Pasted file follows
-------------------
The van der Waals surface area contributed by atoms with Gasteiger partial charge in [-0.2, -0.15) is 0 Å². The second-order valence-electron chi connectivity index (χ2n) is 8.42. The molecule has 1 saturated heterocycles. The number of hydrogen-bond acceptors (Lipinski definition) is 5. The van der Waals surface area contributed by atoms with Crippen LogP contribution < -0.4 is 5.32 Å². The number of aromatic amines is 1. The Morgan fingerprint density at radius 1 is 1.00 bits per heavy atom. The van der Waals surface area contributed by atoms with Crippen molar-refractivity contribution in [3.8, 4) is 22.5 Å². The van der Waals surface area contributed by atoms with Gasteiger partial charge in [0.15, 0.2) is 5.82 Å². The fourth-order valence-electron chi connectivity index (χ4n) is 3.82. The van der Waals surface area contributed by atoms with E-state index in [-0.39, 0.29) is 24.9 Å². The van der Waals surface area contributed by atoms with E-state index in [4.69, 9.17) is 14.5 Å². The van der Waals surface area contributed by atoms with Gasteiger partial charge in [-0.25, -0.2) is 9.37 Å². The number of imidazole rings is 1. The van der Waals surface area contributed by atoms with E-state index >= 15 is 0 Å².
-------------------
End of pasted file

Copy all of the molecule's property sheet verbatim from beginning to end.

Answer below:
The van der Waals surface area contributed by atoms with Gasteiger partial charge in [-0.2, -0.15) is 0 Å². The second-order valence-electron chi connectivity index (χ2n) is 8.42. The molecule has 1 saturated heterocycles. The number of hydrogen-bond acceptors (Lipinski definition) is 5. The van der Waals surface area contributed by atoms with Crippen LogP contribution < -0.4 is 5.32 Å². The number of aromatic amines is 1. The Morgan fingerprint density at radius 1 is 1.00 bits per heavy atom. The van der Waals surface area contributed by atoms with Crippen molar-refractivity contribution in [3.8, 4) is 22.5 Å². The van der Waals surface area contributed by atoms with Gasteiger partial charge in [0.15, 0.2) is 5.82 Å². The fourth-order valence-electron chi connectivity index (χ4n) is 3.82. The van der Waals surface area contributed by atoms with E-state index in [-0.39, 0.29) is 24.9 Å². The van der Waals surface area contributed by atoms with E-state index in [4.69, 9.17) is 14.5 Å². The van der Waals surface area contributed by atoms with Gasteiger partial charge in [-0.25, -0.2) is 9.37 Å². The number of imidazole rings is 1. The van der Waals surface area contributed by atoms with E-state index >= 15 is 0 Å².